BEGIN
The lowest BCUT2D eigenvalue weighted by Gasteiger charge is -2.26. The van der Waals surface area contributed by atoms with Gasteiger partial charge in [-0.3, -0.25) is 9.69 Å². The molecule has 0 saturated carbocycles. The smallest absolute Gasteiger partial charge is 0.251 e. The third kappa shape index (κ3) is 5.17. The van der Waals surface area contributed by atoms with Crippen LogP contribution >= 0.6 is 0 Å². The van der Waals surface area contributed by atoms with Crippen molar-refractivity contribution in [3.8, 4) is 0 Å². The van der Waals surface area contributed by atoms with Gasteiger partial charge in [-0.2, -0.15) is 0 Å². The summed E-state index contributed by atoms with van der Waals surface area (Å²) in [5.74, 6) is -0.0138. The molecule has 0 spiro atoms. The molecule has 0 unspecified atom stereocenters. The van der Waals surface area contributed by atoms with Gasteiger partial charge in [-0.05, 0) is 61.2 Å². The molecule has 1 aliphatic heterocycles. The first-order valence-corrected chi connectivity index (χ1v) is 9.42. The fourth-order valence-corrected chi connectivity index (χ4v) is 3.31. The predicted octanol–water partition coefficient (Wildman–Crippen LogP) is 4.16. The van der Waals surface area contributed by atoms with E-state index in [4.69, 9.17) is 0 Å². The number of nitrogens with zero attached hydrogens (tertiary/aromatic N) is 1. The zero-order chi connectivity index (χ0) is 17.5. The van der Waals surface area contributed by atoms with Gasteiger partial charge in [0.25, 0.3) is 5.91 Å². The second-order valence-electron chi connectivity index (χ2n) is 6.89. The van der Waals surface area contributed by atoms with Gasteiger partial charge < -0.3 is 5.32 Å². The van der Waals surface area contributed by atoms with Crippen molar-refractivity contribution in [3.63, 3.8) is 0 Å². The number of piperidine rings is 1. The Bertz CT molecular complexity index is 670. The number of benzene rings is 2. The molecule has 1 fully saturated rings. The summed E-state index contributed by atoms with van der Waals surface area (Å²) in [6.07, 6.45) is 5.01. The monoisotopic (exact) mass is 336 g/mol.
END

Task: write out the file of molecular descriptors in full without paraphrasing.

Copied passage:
The lowest BCUT2D eigenvalue weighted by Gasteiger charge is -2.26. The van der Waals surface area contributed by atoms with Gasteiger partial charge in [-0.3, -0.25) is 9.69 Å². The molecule has 0 saturated carbocycles. The smallest absolute Gasteiger partial charge is 0.251 e. The third kappa shape index (κ3) is 5.17. The van der Waals surface area contributed by atoms with Crippen LogP contribution >= 0.6 is 0 Å². The van der Waals surface area contributed by atoms with Crippen molar-refractivity contribution in [3.8, 4) is 0 Å². The van der Waals surface area contributed by atoms with Gasteiger partial charge in [-0.2, -0.15) is 0 Å². The summed E-state index contributed by atoms with van der Waals surface area (Å²) in [5.74, 6) is -0.0138. The molecule has 0 spiro atoms. The molecule has 0 unspecified atom stereocenters. The van der Waals surface area contributed by atoms with Gasteiger partial charge in [-0.05, 0) is 61.2 Å². The molecule has 1 aliphatic heterocycles. The first-order valence-corrected chi connectivity index (χ1v) is 9.42. The fourth-order valence-corrected chi connectivity index (χ4v) is 3.31. The predicted octanol–water partition coefficient (Wildman–Crippen LogP) is 4.16. The van der Waals surface area contributed by atoms with E-state index in [4.69, 9.17) is 0 Å². The number of nitrogens with zero attached hydrogens (tertiary/aromatic N) is 1. The zero-order chi connectivity index (χ0) is 17.5. The van der Waals surface area contributed by atoms with Gasteiger partial charge in [0.25, 0.3) is 5.91 Å². The second-order valence-electron chi connectivity index (χ2n) is 6.89. The van der Waals surface area contributed by atoms with Gasteiger partial charge < -0.3 is 5.32 Å². The van der Waals surface area contributed by atoms with Crippen molar-refractivity contribution in [3.63, 3.8) is 0 Å². The number of piperidine rings is 1. The Bertz CT molecular complexity index is 670. The number of benzene rings is 2. The molecule has 1 fully saturated rings. The summed E-state index contributed by atoms with van der Waals surface area (Å²) in [6.07, 6.45) is 5.01. The monoisotopic (exact) mass is 336 g/mol.